By forming an assembly we would avoid many of the pitfalls about which we have heard this afternoon. I have in mind such matters as the West Lothian question, the number of Scottish MPs there should be in Parliament, the size of the block grant (which will shortly be challenged), the question of the North Sea oil revenues and so forth. Those questions put our very Union at stake. Let us start by forming an assembly. Many noble Lords and Scottish people will say that it is just a talking shop, particularly if it is to have no taxing powers. But taxing powers are dangerous. If we lowered our taxes in Scotland we would see immediately a reduction in the block grant; if we increased our taxes, slowly but inevitably industry and financial activities would move south. We should not consider at this stage a tartan tax.
The question of the composition of an assembly is of prime importance. I advocate indirect rather than direct representation or election. Leading bodies, such as the Church of Scotland, the unions and industry, should each elect a certain number of their members to sit in the assembly. It is a choice which avoids appointing a quango and avoids any challenge to Whitehall in that they are elected by the people.
I conclude by saying that to start as proposed, with a quickly set up new Scottish parliament and to have a referendum in that regard is full of danger. Let us try forming an assembly first. Together, over 300 years, England, Scotland, Wales and Northern Ireland have done great things for the world. There is still much work for us ahead.
As my noble and learned friend the Lord Chancellor reminded us in introducing this debate, our constitution is largely unwritten. We rely greatly on convention, precedent, custom and on the common law. This suits our national character, but it means that, because of the nature of our constitution, wherever possible change should proceed by agreement. It should be evolutionary and it should build on the past and not break with the past.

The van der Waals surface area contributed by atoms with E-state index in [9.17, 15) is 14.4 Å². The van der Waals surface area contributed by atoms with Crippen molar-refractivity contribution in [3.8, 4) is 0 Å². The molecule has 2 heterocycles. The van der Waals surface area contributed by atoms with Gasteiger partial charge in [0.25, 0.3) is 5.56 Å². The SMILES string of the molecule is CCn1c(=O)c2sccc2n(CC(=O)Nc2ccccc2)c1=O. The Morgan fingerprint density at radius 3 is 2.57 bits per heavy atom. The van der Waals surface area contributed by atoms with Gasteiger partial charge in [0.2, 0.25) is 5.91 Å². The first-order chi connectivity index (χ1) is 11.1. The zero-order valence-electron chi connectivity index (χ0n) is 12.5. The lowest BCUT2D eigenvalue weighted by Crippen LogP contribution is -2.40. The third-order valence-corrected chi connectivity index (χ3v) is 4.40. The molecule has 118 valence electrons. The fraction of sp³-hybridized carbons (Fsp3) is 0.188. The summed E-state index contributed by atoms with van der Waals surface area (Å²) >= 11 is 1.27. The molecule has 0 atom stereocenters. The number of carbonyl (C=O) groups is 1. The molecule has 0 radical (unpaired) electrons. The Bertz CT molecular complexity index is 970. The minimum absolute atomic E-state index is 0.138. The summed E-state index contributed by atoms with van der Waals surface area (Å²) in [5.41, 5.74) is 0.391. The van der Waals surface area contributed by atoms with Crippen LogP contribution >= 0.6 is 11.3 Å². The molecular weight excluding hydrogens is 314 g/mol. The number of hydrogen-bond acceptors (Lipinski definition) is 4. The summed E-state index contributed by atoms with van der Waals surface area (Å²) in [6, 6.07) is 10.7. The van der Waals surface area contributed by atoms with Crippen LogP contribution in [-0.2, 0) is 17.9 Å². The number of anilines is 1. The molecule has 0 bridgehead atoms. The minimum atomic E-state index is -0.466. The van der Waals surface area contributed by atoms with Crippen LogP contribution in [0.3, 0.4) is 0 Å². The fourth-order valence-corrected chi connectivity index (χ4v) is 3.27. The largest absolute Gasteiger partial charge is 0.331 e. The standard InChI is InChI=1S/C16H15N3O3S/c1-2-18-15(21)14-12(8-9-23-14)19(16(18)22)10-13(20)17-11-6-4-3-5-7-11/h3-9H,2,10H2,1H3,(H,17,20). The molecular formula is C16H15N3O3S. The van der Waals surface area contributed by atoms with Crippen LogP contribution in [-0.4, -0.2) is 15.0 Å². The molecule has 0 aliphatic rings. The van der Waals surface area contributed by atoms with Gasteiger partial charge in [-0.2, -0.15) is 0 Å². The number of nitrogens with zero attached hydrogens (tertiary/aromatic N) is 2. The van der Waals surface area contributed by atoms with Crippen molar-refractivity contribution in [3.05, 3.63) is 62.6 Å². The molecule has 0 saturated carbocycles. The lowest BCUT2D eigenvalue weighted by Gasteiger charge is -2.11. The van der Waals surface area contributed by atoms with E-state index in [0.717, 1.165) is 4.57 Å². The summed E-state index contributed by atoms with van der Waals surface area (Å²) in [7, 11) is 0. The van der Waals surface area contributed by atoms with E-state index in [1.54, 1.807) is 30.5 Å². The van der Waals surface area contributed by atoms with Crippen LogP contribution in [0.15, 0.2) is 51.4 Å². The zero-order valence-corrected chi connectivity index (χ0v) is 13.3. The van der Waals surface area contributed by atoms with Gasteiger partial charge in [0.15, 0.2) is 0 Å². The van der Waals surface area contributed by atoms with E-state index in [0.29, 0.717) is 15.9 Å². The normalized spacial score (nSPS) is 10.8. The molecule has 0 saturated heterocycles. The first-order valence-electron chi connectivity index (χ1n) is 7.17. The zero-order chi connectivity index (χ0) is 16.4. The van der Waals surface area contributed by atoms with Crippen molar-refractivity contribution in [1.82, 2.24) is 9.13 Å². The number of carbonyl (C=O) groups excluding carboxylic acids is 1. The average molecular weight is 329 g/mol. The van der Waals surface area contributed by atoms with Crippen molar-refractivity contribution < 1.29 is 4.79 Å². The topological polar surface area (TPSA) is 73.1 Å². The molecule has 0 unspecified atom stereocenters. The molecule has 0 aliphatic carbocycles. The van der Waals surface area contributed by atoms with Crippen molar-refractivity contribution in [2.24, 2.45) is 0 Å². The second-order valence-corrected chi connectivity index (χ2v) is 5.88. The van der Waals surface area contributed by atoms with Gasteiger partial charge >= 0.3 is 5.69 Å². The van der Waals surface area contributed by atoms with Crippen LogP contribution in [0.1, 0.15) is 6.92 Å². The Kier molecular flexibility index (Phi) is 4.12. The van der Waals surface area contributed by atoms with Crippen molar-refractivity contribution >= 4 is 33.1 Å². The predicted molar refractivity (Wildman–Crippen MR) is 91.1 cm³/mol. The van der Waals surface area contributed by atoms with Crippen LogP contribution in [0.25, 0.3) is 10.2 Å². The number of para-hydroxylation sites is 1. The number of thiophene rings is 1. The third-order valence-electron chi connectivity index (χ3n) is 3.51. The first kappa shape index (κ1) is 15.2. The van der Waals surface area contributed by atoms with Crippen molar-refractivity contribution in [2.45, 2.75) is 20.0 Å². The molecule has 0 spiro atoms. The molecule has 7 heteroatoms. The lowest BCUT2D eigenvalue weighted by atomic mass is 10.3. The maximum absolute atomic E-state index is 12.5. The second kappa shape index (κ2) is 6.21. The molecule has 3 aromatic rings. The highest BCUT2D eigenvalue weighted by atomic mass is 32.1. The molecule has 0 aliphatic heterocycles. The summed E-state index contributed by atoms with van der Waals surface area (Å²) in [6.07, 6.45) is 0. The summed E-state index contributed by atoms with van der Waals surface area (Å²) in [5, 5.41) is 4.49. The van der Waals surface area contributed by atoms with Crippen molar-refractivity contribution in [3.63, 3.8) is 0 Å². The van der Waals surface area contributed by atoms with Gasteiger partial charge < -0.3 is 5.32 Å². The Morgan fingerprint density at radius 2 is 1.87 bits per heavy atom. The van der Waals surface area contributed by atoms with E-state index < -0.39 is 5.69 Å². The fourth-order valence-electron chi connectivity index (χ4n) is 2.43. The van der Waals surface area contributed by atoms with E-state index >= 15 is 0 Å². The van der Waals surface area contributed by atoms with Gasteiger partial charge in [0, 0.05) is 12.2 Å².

This seems to me to be the approach that Her Majesty's Government are adopting towards devolution. There have been many examples of domestic decisions made about Scotland and Wales which are now made in Scotland and Wales rather than in Whitehall and Westminster. We have had recent examples of the strengthening of the powers and the authority of the Scottish Grand Committee and the Welsh Grand Committee which have given them greater ability to question Ministers and officials than hitherto.
From the speeches that we have heard today and previously, it seems to me that the approach of Her Majesty's Opposition is very different. It appears to believe in upheaval rather than evolution. As we have heard again today, it is suggesting that there should be a Scottish parliament with tax-raising powers, the so-called tartan tax. What effect would that have on inward investment into the United Kingdom? I suggest that, with the possibility of the tartan tax hanging over them, it would be a natural deterrent to firms to go to Scotland. It raises, too, the whole question of the financial relationship between Scotland and the rest of the United Kingdom. It is the case that Scotland receives more per head in grants and subsidies than the people of England. As an Englishman I do not particularly relish that, but I believe that it can be justified in present economic circumstances. But a very different question would arise if a Scottish parliament had the power to raise a tartan tax.
There is also the West Lothian question, which has been referred to on a number of occasions. I shall not repeat the argument except to remind your Lordships that there are three aspects to it. The first is what powers Scottish MPs should have in Westminster on English domestic affairs; secondly, how many Scottish MPs should sit in Westminster and, thirdly, how many Scottish Ministers should sit in Cabinet and in government.
This matter also affects your Lordships' House. If there were to be devolution the question may well be asked: should that have some effect on the number of Scottish and Welsh Peers who sit in your Lordships' House? I believe that all these questions would be open to discussion and argument. Indeed, the whole of our constitution would be in the melting pot, including the composition of both Houses of Parliament. The noble Earl, Lord Perth, has just referred to the possible changes in the composition of your Lordships' House. I do not believe that one can isolate that from the question of devolution.